What is the significance of Bottom's transformation in Shakespeare's A Midsummer Night's Dream?

Expert Answers

An illustration of the letter 'A' in a speech bubbles

In a play that shows the many ways love and desire transform people, Bottom does not escape a change. While most of the characters in the play are transformed by desire for another person, whether initiated by themselves or a fairy potion, Bottom is transformed by his love of acting.

Bottom is so enthusiastic about performing in Pyramis and Thisbe, which the mechanicals are rehearsing in the fairy's forest, that he wants to play all the parts, even though, as Puck understands, Bottom can't even speak the lines without bungling them. Since Bottom is making an ass out of himself over the play—and since the words bottom and ass are slang for the same body part (Shakespeare never met a pun he didn't like)—Puck, as an exasperated joke, gives Bottom an ass's head.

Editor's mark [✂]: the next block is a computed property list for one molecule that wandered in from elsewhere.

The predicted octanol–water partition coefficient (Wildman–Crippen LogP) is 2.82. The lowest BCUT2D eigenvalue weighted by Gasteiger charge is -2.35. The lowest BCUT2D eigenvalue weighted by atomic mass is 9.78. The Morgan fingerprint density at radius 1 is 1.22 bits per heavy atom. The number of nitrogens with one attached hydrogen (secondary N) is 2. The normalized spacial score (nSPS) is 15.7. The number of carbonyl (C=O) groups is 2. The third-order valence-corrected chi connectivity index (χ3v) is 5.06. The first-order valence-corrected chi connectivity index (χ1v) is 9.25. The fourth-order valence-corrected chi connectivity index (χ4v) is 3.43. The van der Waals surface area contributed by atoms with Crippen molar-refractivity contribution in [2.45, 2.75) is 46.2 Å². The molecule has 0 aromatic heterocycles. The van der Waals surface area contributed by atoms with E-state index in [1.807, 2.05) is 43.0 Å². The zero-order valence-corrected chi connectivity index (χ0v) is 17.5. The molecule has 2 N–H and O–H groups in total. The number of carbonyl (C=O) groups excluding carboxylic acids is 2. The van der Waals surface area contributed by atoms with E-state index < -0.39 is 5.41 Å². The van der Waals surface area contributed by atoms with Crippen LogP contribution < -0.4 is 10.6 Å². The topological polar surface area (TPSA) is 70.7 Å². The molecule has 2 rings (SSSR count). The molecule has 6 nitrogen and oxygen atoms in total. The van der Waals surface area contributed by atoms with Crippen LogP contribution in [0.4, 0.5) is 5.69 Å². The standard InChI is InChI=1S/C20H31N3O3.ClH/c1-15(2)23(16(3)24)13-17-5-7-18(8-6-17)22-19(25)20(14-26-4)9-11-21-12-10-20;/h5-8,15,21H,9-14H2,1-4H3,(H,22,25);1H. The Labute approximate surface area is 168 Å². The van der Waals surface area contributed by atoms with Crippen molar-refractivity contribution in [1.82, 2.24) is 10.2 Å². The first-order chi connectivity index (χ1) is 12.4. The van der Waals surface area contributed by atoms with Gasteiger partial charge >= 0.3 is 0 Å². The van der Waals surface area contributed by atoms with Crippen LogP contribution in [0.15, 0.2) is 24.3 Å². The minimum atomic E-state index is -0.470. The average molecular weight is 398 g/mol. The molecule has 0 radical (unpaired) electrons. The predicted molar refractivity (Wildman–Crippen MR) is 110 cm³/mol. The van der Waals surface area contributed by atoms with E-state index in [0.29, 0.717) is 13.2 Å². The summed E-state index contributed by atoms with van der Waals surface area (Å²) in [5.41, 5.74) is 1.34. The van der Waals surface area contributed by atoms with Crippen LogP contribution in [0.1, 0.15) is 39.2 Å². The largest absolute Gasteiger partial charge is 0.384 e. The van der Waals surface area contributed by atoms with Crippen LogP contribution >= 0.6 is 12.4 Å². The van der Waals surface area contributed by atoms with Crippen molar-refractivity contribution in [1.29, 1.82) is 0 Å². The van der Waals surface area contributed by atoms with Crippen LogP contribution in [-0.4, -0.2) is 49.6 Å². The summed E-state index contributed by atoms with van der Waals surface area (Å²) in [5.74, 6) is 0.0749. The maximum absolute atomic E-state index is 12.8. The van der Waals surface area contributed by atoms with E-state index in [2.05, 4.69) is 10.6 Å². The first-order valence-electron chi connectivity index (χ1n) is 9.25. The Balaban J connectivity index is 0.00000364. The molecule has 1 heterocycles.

But this is only the first of Bottom's transformations: he happens to turn into an ass just as the love potion Titania has been given by Oberon kicks into gear. She falls in love with Bottom, completely oblivious to his appearance,...

(The entire section contains 3 answers and 824 words.)

Unlock This Answer Now

Start your 48-hour free trial to unlock this answer and thousands more. Enjoy eNotes ad-free and cancel anytime.

Start your 48-Hour Free Trial
Last Updated by eNotes Editorial on January 9, 2020
An illustration of the letter 'A' in a speech bubbles
Last Updated by eNotes Editorial on January 9, 2020